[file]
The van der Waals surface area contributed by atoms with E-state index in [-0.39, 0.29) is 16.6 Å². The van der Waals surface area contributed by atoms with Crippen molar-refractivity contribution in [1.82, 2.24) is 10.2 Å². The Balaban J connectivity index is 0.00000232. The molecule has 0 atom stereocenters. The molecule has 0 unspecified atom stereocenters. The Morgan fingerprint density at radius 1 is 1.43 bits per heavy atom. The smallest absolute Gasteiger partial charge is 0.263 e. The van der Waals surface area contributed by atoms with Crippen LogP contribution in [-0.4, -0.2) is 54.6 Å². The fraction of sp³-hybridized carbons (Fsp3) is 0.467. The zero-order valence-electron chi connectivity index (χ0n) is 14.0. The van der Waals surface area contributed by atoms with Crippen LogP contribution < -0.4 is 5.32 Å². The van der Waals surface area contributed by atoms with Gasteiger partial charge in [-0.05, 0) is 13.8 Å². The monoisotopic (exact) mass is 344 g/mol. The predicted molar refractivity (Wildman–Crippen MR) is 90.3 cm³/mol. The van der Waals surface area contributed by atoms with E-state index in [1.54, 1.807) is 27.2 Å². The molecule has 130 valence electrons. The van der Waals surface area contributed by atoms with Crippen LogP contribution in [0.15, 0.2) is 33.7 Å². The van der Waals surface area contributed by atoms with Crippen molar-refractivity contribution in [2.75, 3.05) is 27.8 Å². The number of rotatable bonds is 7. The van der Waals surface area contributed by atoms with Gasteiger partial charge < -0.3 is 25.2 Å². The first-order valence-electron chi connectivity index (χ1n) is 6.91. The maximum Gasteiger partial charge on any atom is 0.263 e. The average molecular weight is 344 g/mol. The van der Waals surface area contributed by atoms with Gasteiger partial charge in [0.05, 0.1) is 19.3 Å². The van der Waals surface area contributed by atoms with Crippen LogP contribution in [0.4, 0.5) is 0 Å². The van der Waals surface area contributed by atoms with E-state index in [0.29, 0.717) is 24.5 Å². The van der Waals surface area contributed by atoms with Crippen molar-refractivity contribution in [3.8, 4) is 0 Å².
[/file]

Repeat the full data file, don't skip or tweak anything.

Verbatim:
The van der Waals surface area contributed by atoms with E-state index in [-0.39, 0.29) is 16.6 Å². The van der Waals surface area contributed by atoms with Crippen molar-refractivity contribution in [1.82, 2.24) is 10.2 Å². The Balaban J connectivity index is 0.00000232. The molecule has 0 atom stereocenters. The molecule has 0 unspecified atom stereocenters. The Morgan fingerprint density at radius 1 is 1.43 bits per heavy atom. The smallest absolute Gasteiger partial charge is 0.263 e. The van der Waals surface area contributed by atoms with Crippen LogP contribution in [-0.4, -0.2) is 54.6 Å². The fraction of sp³-hybridized carbons (Fsp3) is 0.467. The zero-order valence-electron chi connectivity index (χ0n) is 14.0. The van der Waals surface area contributed by atoms with Crippen LogP contribution < -0.4 is 5.32 Å². The van der Waals surface area contributed by atoms with Gasteiger partial charge in [-0.05, 0) is 13.8 Å². The monoisotopic (exact) mass is 344 g/mol. The predicted molar refractivity (Wildman–Crippen MR) is 90.3 cm³/mol. The van der Waals surface area contributed by atoms with E-state index in [1.54, 1.807) is 27.2 Å². The molecule has 130 valence electrons. The van der Waals surface area contributed by atoms with Crippen LogP contribution in [0.15, 0.2) is 33.7 Å². The van der Waals surface area contributed by atoms with Crippen molar-refractivity contribution in [2.75, 3.05) is 27.8 Å². The number of rotatable bonds is 7. The van der Waals surface area contributed by atoms with Gasteiger partial charge < -0.3 is 25.2 Å². The first-order valence-electron chi connectivity index (χ1n) is 6.91. The maximum Gasteiger partial charge on any atom is 0.263 e. The average molecular weight is 344 g/mol. The van der Waals surface area contributed by atoms with Gasteiger partial charge in [0.05, 0.1) is 19.3 Å². The van der Waals surface area contributed by atoms with Crippen LogP contribution in [0.4, 0.5) is 0 Å². The van der Waals surface area contributed by atoms with E-state index in [0.29, 0.717) is 24.5 Å². The van der Waals surface area contributed by atoms with Crippen molar-refractivity contribution in [3.8, 4) is 0 Å².